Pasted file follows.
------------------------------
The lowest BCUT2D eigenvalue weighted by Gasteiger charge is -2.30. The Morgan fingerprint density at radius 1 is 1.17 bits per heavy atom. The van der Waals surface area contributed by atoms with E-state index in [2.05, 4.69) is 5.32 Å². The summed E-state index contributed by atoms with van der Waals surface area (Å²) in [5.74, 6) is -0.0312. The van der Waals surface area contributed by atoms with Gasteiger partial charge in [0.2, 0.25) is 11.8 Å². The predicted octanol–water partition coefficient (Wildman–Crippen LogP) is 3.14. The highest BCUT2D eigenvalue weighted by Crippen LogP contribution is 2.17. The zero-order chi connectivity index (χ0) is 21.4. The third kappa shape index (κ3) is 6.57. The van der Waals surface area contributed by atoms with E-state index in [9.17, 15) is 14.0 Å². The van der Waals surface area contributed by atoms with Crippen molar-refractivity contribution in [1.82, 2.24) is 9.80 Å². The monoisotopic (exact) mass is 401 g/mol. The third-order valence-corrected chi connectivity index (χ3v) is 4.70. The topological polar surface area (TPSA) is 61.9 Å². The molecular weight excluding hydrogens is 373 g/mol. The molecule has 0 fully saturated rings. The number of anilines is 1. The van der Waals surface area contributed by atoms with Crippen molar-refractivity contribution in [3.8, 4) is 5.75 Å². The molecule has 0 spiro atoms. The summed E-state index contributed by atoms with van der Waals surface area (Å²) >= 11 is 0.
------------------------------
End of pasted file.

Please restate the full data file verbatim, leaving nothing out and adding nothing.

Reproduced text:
The lowest BCUT2D eigenvalue weighted by Gasteiger charge is -2.30. The Morgan fingerprint density at radius 1 is 1.17 bits per heavy atom. The van der Waals surface area contributed by atoms with E-state index in [2.05, 4.69) is 5.32 Å². The summed E-state index contributed by atoms with van der Waals surface area (Å²) in [5.74, 6) is -0.0312. The van der Waals surface area contributed by atoms with Gasteiger partial charge in [0.2, 0.25) is 11.8 Å². The predicted octanol–water partition coefficient (Wildman–Crippen LogP) is 3.14. The highest BCUT2D eigenvalue weighted by Crippen LogP contribution is 2.17. The zero-order chi connectivity index (χ0) is 21.4. The third kappa shape index (κ3) is 6.57. The van der Waals surface area contributed by atoms with E-state index in [9.17, 15) is 14.0 Å². The van der Waals surface area contributed by atoms with Crippen molar-refractivity contribution in [1.82, 2.24) is 9.80 Å². The monoisotopic (exact) mass is 401 g/mol. The third-order valence-corrected chi connectivity index (χ3v) is 4.70. The topological polar surface area (TPSA) is 61.9 Å². The molecular weight excluding hydrogens is 373 g/mol. The molecule has 0 fully saturated rings. The number of anilines is 1. The van der Waals surface area contributed by atoms with Crippen molar-refractivity contribution in [3.8, 4) is 5.75 Å². The molecule has 0 spiro atoms. The summed E-state index contributed by atoms with van der Waals surface area (Å²) >= 11 is 0.